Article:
The official blog of Abacus Group — a place to share our knowledge and thoughts on trends in recruiting

October 13, 2017

The New NYC Law Prohibiting Salary Inquiries

Beginning October 31, 2017, a New York City law will deem it illegal for employers, employment agencies and employees/agents to “inquire” into, or rely upon, an applicant’s salary history. The new law will regard such a practice as unlawful and discriminatory under the New York City Human Rights law.

The new legislation defines “inquire” as encompassing direct questions or statements to the applicant, as well as statements to the applicant’s current or former employer. It also prohibits the aforementioned parties from conducting searches of publicly available records of salary history. These parties, however, may still inquire into an applicant’s desired salary or salary range. “Reliance upon” salary history pertains to the use of such information to determine future compensation. To do so as a means of determining salary, benefits or other compensation will thusly be unlawful and discriminatory.

These measures aim to close the gender wage gap; motivated by the mentality that gender pay disparities can follow individuals throughout their careers, suggesting that once a disparity in compensation is introduced, it disadvantages an applicant going forward with subsequent salary negotiations for future roles.

The prohibition on salary history inquiry and reliance on salary history does not apply to incidences where the applicant voluntarily and without prompting, discloses this information. There are however certain limited exceptions to these new prohibitions, including applicants seeking internal transfers or promotions.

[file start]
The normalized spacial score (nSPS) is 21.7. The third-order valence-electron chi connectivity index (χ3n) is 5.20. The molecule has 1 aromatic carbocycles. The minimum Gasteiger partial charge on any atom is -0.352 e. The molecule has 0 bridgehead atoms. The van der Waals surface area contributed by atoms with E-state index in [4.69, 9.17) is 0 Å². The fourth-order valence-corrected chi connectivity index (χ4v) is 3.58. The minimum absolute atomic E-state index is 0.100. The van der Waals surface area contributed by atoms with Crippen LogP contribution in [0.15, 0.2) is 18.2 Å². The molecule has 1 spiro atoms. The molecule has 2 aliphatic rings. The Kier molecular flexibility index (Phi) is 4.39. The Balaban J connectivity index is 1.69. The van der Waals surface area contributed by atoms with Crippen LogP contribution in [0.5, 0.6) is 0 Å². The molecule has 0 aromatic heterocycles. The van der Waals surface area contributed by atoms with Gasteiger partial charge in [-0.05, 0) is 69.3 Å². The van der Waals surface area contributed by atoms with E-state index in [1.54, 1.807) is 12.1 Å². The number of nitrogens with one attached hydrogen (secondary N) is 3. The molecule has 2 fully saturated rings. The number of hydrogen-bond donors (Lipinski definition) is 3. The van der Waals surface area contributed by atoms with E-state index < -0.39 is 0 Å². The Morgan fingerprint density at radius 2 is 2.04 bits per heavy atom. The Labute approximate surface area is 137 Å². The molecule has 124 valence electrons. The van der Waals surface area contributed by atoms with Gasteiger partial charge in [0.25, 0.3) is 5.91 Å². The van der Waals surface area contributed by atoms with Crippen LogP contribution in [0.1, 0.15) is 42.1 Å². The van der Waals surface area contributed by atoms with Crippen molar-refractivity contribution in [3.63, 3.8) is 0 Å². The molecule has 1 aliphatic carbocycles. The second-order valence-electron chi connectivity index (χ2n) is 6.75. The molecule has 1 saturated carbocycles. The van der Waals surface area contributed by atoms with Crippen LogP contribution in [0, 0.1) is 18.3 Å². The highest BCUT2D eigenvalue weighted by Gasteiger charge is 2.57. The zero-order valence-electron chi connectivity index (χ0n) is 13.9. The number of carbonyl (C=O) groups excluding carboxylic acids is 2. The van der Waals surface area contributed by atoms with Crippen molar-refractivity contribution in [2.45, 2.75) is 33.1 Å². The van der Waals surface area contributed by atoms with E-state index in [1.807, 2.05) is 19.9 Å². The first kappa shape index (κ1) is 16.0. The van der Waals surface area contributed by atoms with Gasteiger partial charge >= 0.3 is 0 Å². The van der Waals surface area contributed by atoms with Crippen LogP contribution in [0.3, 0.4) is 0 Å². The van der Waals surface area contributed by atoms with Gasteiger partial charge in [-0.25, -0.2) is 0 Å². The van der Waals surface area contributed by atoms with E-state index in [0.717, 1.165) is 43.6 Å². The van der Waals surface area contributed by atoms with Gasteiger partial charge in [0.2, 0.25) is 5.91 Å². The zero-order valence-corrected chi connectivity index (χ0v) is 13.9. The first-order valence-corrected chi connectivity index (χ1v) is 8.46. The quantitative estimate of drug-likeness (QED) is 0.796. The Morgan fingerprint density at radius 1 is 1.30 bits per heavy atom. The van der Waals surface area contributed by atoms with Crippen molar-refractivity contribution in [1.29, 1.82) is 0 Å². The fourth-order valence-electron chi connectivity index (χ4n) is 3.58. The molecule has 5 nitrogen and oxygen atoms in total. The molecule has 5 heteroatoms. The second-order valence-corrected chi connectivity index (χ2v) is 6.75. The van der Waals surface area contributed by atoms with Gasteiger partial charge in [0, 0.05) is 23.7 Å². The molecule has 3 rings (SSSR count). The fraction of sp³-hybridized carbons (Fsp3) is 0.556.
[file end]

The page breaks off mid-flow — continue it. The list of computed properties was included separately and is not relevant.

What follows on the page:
Violators of the new legislation may have private civil actions brought against them, or be met by an investigation from the New York City Commission on Human Rights. Civil penalties may go as high as $125,000 for an unintentional violation and up to $250,000 for a “willful, wanton, or malicious act.”

New York City joins other U.S. cities and states that have already enacted similar bans: Oregon, effective October 2017, Delaware effective December 2017, Massachusetts effective July 1st, 2018. Philadelphia’s pay ban was set to take effect on May 23rd, 2017, however, in April, the city agreed to delay enactment pending a ruling on a motion for a preliminary injunction after it was brought forward that small businesses would suffer under the ban.

With just over two weeks to go before the law comes into effect, relevant parties should begin to review application materials and job postings to eliminate incriminating lexicon and ensure compliance with the new legislation. There should be a strong focus on education so that all involved know their rights and obligations.

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